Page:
- Recruit others to recruit for you. Utilize links from other websites and include event notices in others’ newsletters and emails.
- Publicize your event widely!
Consider: fliers, listservs, tabling, announcements in class, Facebook & Myspace, banners in public spaces, letters to the editor of school paper, announcements in publications, Evite.com, presentations at club meetings, advertising on T-shirts, public service announcements on your local radio station, and asking faculty to announce your event during class.
- Prepare a news advisory to be released ahead of the event and a news release for the day of event (see media training for how to write and distribute these and then do follow up pitch calls).
- Utilizing strong visuals will increase chances of getting media coverage and will provide a visual record of your event.
- Consider preparing and distributing a press kit (see PHR online advocacy toolkit).
- Contact PHR if you need help getting media attention, and send PHR any media coverage you receive.
- See the guides on Publicizing your Event and Working with the Media to Raise Awareness for more information.
Reserving Sites and Preparing Materials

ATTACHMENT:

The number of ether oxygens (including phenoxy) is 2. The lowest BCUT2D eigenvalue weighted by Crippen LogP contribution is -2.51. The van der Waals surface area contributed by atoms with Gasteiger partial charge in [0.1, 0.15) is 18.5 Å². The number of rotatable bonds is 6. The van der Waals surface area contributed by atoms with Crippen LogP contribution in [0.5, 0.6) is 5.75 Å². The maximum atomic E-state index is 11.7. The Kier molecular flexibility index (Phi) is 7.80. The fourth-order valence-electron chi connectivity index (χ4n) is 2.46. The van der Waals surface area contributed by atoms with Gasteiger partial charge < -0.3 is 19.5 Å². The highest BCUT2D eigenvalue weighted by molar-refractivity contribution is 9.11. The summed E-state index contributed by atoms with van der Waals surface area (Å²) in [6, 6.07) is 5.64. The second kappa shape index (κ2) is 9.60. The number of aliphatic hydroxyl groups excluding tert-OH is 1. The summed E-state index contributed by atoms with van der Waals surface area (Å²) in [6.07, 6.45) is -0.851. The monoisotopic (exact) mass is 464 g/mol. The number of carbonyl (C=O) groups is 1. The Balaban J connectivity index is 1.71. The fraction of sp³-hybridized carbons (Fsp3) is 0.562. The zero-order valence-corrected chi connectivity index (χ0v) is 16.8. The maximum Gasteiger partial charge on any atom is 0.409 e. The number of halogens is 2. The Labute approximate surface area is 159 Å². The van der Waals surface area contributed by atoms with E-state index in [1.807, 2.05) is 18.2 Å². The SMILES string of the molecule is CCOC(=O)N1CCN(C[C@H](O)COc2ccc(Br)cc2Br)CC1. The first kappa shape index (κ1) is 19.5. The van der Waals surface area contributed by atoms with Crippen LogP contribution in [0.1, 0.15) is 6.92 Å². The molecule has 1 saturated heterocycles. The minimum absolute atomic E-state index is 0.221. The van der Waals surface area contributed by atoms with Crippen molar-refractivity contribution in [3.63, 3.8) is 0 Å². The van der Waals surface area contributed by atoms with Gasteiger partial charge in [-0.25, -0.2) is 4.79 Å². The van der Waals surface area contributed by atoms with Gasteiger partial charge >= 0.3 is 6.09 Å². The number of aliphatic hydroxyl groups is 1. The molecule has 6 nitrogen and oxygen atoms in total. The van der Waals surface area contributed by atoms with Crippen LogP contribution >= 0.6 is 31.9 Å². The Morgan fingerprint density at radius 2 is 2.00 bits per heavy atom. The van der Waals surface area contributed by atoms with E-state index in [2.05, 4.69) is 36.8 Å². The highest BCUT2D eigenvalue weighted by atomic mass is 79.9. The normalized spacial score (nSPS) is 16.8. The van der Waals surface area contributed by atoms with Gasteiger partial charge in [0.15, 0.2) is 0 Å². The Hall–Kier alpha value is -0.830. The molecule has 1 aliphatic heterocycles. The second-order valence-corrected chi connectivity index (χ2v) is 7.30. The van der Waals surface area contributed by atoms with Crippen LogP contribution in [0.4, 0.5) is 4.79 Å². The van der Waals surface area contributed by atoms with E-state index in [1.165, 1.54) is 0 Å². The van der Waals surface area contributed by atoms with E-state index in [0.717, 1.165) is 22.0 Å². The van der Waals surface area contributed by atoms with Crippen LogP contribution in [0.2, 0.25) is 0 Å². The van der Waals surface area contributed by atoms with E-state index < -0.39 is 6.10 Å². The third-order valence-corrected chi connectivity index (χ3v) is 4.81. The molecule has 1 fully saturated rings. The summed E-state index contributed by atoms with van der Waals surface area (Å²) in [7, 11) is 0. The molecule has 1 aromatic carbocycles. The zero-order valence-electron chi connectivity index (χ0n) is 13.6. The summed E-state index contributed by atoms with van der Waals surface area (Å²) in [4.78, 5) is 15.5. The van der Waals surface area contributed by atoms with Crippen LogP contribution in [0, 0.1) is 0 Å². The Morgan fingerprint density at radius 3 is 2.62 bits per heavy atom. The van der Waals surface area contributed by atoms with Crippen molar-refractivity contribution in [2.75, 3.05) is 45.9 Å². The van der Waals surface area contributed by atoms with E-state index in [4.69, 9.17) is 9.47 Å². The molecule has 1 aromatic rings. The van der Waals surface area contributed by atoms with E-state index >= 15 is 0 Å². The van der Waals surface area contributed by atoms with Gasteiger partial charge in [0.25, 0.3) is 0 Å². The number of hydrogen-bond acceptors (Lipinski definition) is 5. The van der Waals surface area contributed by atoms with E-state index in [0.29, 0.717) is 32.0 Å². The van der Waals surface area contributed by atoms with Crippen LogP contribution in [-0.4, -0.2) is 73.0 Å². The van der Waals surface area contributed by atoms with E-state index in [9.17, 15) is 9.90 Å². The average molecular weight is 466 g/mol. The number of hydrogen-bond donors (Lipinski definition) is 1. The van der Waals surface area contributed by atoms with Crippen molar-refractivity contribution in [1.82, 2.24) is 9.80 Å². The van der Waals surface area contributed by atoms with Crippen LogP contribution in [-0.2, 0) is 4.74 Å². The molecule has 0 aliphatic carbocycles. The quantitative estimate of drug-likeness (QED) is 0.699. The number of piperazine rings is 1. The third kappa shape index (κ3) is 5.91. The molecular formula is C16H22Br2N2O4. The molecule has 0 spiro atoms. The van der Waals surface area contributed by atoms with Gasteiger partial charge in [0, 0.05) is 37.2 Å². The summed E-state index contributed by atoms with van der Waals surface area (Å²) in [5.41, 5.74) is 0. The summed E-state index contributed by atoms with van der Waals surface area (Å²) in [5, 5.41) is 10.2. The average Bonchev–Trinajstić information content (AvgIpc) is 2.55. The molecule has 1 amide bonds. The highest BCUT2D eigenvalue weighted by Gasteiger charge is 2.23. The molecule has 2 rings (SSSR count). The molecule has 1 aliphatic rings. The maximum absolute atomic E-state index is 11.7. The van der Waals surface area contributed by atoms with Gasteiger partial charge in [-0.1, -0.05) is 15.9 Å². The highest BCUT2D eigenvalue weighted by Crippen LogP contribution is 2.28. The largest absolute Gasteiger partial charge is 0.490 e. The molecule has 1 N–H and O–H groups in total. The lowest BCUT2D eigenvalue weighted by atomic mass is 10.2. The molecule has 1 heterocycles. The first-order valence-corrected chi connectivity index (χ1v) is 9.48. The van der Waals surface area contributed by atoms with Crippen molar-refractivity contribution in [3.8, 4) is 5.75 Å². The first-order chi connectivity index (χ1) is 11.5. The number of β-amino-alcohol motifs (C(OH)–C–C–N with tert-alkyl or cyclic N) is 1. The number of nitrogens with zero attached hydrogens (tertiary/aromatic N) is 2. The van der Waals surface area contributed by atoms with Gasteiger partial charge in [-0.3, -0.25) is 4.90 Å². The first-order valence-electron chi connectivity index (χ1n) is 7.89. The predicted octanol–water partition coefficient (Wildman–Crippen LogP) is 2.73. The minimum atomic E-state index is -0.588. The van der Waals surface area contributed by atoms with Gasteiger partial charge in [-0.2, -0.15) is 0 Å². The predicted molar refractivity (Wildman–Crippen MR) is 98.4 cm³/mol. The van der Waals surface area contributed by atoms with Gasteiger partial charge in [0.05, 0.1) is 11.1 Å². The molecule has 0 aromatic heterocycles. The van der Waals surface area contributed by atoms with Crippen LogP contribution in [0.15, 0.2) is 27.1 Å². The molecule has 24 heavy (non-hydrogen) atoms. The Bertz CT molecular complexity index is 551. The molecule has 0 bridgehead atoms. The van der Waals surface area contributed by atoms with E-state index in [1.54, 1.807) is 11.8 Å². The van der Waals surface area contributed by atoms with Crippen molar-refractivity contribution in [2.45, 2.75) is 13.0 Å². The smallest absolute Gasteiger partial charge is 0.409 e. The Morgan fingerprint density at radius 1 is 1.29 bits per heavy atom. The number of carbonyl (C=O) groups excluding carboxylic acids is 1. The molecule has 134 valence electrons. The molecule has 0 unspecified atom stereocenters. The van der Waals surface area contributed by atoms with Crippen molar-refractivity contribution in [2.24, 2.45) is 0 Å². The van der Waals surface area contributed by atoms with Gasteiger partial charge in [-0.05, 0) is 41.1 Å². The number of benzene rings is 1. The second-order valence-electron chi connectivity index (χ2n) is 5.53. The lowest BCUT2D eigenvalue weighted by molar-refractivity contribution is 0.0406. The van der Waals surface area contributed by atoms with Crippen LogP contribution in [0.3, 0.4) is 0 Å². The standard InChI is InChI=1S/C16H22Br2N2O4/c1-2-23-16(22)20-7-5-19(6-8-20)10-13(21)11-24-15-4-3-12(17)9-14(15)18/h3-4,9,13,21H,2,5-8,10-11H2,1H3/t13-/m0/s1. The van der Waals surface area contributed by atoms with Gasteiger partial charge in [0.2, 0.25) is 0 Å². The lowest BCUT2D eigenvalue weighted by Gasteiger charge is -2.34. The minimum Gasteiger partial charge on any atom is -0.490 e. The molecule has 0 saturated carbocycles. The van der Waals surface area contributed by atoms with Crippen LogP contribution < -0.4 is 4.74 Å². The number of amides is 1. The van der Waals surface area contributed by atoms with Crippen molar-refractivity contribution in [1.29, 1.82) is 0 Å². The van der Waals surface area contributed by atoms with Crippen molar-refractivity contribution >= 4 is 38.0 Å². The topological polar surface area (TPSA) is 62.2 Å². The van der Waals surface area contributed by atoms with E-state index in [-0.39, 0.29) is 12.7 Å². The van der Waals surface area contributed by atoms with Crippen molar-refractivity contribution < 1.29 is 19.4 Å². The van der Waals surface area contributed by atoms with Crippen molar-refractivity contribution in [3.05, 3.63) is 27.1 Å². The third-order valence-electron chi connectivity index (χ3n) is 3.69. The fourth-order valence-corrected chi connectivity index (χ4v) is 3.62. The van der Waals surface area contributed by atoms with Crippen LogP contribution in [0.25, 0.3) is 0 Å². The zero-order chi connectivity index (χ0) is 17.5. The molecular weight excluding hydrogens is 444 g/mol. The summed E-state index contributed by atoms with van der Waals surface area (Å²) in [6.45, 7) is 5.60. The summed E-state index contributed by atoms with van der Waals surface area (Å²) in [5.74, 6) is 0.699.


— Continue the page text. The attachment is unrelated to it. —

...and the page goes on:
- Reserve a venue well in advance; try to find a good fit for your event (parking and/or public transportation, price, size, neighborhood, convenience).
- Ask everyone presenting at the event what they need ahead of time (slide or LCD projector, etc).
- Be sure the message and appearance of any materials reflect your objectives and are appropriate for your audience. (Very important: contact PHR regarding guidelines for using the PHR logo before producing materials!) Give yourself enough time for design, printing, distribution, and transporting materials to the venue prior to the event. Do a separate plan/timeline just for materials.
- Have a sign-in sheet (pdf) to collect names and contacts of the attendees. Send a copy to PHR.
Evaluate & Celebrate
- In a following meeting, have an open Q & A to evaluate the event [What went well? What would you change for the next event?]
- Update contact information.
- Have a post-event celebration with the event team and volunteers.
- Send thank-you cards to all people involved in the event.
- Report your event to PHR. Send pictures and summary paragraph for possible use on the PHR student website.